Wisdom is the recovery of innocence at the far
end of experience; it is the ability to see again what most of us
have forgotten how to see, but now fortified by the ability to
translate some of that vision into words, however inadequate.
There is a point, that is to say, where reason and revelation are one.
No need to wonder what heron-haunted lake
lay in the other valley,
or regret the songs in the forest
I chose not to traverse.
No need to ask where other roads might have led,
since they led elsewhere;
for nowhere but this here and now
is my true destination.
The river is gentle in the soft evening,
and all the steps of my life have brought me home.
– Ruth Bidgood (as quoted in “Lost In Wonder: Rediscovering the Spiritual Art of Attentiveness”, by Esther De Waal. Please let me know if this is not accurate.)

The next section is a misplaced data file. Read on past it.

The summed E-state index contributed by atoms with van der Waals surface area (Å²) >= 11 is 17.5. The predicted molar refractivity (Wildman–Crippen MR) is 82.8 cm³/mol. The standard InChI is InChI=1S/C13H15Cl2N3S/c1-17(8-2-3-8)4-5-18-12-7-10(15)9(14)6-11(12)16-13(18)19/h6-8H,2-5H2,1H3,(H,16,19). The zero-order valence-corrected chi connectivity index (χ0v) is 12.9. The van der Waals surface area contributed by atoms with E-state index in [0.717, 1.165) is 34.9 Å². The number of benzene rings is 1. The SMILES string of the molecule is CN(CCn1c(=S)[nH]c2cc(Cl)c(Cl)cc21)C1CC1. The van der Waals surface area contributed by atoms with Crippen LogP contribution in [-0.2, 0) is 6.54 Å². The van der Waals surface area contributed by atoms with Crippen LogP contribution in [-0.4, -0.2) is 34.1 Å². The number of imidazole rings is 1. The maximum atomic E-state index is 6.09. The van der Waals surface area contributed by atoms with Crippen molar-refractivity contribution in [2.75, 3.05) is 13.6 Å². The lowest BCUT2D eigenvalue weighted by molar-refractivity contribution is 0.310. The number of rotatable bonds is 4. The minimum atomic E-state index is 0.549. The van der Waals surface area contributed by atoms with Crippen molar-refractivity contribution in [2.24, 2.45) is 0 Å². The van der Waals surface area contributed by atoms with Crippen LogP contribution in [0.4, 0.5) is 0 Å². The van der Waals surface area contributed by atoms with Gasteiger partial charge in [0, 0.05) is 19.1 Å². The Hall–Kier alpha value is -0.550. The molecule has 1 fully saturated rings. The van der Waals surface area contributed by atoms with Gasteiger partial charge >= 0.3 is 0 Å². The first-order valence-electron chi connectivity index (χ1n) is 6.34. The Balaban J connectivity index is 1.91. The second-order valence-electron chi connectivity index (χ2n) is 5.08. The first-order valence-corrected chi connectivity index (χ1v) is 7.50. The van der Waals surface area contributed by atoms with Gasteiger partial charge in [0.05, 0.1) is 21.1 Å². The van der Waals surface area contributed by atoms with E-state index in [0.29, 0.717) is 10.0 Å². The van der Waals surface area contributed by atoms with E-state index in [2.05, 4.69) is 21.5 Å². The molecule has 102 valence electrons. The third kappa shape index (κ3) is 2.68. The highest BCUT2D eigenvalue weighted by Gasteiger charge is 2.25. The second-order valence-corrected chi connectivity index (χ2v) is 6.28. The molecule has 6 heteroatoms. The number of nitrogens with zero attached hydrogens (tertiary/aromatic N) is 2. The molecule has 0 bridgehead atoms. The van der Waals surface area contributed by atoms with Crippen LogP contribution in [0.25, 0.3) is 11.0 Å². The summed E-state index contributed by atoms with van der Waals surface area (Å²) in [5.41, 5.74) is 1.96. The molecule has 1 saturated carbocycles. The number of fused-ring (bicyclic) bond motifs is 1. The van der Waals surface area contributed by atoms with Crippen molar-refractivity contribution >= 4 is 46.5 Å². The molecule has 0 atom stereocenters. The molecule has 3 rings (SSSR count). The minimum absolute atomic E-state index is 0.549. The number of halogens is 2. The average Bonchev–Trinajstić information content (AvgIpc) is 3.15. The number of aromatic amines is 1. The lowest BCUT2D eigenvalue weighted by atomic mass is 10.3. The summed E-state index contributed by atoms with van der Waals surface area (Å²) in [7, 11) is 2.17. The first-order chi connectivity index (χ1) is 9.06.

According to a traditional Jewish proverb, what God asks at the Judgement.
“A pilgrimage is a journey undertaken in the light of a story.”
from “The Life You Save May Be Your Own: An American Pilgrimage”, by Paul Elie. Farrar, Straus, Giroux, NY. 2013. page x.
Simple, yet I had never seen it.
“By his falling in love, one’s eyes are opened. He can read the riddles, he can decipher the flowers and the stars.”
May 24, 1738
In the evening I went very unwillingly to a society in Aldersgate Street, where one was reading Luther’s preface to the Epistle to the Romans. About a quarter before nine, while the leader was describing the change which God works in the heart through faith in Christ, I felt my heart strangely warmed. I felt I did trust in Christ alone for salvation; and an assurance was given me that He had taken away my sins, even mine, and saved me from the law of sin and death.
The sick person becomes very adept at distinguishing between compassion and pity. Compassion is someone else’s suffering flaring in your own nerves. Pity is a projection of, a lament for, the self. All those people weeping in the mirror of your misery? Their tears are real, but they are not for you.